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Podcast episodeCover image for of The Show of the Year 2016, Part Two

The Show of the Year 2016, Part Two  /  Performing arts & pop culture

The horror, the glory, the sublime and the ridiculous – 2016 served it all up in enormous doses. Join us for part two of the Wheeler Centre's annual Show of the Year – celebrating a year’s worth of highlights and lowlights.

Benson Saulo — Photo: Jon Tjhia

What happened in 2016? Well, the Panama Papers dropped. The Louvre flooded. A woman in New Jersey got stuck up a tree while playing Pokémon Go in a cemetery. And Brangelina was reduced to its component parts. What else? England voted for Boaty McBoatface … then Brexit. Brazil impeached its president. Ceasefire attempts failed in Syria and we were rocked by attacks in Brussels, Paris, Orlando and Baghdad. This was the year the United States elected Donald Trump. It was also the year we said goodbye to David Bowie, Muhammad Ali, Harper Lee, Leonard Cohen and Prince. 

Closer to home, Turnbull was returned (only just) as Prime Minister. Our census was a mess, but Chloe Esposito triumphed in the modern pentathlon at Rio and the Western Bulldogs won the AFL Grand Final. We were the crowd favourites at Eurovision and we fell in love with Matilda all over again with Tim Minchin’s Matilda the Musical.

Your host for the Show of the Year is silver-tongued songbird Casey Bennetto. For the second half of the year, he's joined by Benson Saulo, Geraldine Hickey, Tim Flannery, Cal Wilson and Danny McGinlay – tackling Indigenous leadership, Leonard Cohen's death, Donald Trump, the Western Bulldogs' win, climate and #censusfail.

Sit back, relax and relive the best and worst as a bevy of Australia’s finest writers and entertainers farewell the year that was – in five-minute bursts of stories and song.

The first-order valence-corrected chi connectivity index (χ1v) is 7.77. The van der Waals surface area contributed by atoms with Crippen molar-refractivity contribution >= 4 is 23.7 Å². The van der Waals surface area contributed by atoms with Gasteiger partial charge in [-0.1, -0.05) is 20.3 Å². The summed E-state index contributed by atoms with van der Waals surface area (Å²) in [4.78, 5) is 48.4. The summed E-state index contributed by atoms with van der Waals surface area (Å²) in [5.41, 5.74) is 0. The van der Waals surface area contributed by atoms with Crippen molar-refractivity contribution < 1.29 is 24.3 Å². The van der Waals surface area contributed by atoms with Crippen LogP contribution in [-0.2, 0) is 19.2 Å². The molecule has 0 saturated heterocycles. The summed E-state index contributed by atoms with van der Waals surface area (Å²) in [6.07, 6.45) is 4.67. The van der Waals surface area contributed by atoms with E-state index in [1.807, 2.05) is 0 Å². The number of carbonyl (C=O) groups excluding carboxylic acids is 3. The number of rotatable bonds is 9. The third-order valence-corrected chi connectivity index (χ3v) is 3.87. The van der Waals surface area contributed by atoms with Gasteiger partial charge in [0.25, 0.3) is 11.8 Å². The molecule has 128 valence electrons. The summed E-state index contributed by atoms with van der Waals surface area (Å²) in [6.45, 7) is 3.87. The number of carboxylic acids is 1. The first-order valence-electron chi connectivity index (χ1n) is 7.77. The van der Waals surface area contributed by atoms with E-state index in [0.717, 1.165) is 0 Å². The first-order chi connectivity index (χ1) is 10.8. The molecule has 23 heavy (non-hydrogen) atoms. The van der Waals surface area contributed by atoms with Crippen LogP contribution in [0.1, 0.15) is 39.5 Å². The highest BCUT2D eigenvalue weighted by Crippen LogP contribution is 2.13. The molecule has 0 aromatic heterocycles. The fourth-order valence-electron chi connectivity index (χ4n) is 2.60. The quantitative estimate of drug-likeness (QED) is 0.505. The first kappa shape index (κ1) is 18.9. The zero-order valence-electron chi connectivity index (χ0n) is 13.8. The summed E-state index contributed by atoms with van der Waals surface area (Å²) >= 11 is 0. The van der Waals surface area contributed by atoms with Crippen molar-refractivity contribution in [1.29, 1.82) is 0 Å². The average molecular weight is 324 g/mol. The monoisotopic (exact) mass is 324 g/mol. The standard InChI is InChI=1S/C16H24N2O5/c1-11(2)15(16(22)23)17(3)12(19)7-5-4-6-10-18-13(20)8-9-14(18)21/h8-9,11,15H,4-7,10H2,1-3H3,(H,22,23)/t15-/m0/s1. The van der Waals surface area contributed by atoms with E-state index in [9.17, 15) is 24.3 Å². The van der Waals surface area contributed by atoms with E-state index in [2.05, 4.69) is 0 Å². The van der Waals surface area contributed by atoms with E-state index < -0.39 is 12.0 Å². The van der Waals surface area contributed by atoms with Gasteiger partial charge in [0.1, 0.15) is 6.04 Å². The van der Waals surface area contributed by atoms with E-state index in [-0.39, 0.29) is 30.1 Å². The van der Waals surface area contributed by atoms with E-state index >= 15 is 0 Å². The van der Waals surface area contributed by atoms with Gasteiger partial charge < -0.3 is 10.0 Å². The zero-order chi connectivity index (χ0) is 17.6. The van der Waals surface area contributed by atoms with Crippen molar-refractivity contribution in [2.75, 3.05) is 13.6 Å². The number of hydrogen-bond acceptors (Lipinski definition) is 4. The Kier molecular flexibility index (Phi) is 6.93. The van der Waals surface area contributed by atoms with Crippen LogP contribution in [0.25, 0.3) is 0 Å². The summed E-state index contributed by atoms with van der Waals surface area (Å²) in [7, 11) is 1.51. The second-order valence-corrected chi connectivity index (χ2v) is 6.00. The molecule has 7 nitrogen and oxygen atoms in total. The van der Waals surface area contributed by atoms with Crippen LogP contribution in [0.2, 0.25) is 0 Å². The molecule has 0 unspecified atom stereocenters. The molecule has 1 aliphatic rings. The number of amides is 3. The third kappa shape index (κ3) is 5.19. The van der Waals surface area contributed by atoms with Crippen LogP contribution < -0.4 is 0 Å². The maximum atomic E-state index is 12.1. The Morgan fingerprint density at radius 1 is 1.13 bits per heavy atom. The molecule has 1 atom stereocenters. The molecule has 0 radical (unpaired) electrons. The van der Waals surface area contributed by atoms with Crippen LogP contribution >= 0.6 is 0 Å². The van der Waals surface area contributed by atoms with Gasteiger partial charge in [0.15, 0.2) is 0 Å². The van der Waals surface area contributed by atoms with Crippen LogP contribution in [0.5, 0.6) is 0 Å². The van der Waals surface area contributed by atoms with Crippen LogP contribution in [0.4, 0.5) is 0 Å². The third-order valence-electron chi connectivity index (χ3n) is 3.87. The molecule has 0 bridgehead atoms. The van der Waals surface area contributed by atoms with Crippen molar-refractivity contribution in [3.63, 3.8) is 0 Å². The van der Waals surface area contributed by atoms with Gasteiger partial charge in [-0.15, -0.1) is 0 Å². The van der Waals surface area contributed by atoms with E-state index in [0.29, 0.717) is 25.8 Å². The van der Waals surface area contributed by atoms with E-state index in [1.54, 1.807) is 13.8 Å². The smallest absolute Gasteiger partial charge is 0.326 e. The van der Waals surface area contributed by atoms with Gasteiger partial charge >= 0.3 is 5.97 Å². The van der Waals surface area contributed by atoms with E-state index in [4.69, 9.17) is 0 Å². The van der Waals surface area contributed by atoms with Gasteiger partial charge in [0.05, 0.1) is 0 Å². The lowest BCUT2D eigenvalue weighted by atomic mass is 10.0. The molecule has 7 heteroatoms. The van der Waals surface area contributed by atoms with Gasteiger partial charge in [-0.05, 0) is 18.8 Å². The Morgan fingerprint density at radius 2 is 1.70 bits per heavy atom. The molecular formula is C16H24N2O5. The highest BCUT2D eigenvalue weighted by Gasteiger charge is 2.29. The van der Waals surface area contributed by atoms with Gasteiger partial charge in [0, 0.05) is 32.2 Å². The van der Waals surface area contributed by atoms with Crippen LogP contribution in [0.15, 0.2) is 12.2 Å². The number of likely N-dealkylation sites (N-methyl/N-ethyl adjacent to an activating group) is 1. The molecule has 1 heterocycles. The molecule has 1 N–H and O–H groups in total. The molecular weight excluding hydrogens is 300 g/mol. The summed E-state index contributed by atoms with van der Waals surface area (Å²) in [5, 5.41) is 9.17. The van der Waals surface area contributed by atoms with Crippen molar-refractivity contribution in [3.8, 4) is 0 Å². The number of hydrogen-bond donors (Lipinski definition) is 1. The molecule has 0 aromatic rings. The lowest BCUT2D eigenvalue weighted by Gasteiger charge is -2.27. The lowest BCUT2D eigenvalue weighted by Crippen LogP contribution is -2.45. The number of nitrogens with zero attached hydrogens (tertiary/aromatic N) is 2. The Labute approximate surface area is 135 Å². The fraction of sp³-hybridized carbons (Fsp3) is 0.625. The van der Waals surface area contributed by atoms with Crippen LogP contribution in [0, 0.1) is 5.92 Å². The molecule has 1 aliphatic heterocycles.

Listen to part one   Podcast episode The Show of the Year 2016, Part One  /  Performing arts & pop culture

Geraldine Hickey takes the pulse of the nation — Photo: Jon Tjhia

Danny McGinlay celebrates some big wins of the year — Photo: Jon Tjhia

Casey Bennetto sings us home — Photo: Jon Tjhia

 
Podcast episodeCover image for of Naomi Klein in Conversation

Naomi Klein in Conversation  /  Energy, environment & climate

In Australia to receive the 2016 Sydney Peace Prize, Naomi Klein joins Aamer Rahman for a conversation at the Athenaeum Theatre in Melbourne. What are the specifics of Klein’s ideas for a new economic model? In the Australian context, how does Klein see climate action intersecting with other social justice causes, such as the Indigenous land rights movement? And how can the threat of climate change build unity and create momentum for change?

Aamer Rahman and Naomi Klein — (Photo: Shannon Hick)

For Klein, climate change represents a ‘civilisational wake-up call. A powerful message – spoken in the language of fires, floods, droughts, and extinctions – telling us that we need an entirely new economic model and a new way of sharing this planet.’

Provocative, polemical and resolute –  Klein has dedicated herself to scrutinising the global economic system and imagining ways to make it cleaner, fairer and sustainable. With bestselling books including No Logo and The Shock Doctrine, the Canadian writer and activist has made arguments for a fundamental overhaul of the status quo.

Most recently, through her book and international campaign, This Changes Everything: Capitalism vs the Climate, Klein’s focus has been on the urgent question of climate change. At home in Canada, these ideas have found expression in the Leap Manifesto – an alliance of writers, artists and activists proposing urgent, radical restructure of trade and energy policy.

Presented in partnership with the Sydney Peace Foundation.

Anything and everything in Energy, environment & climate from across our archives.

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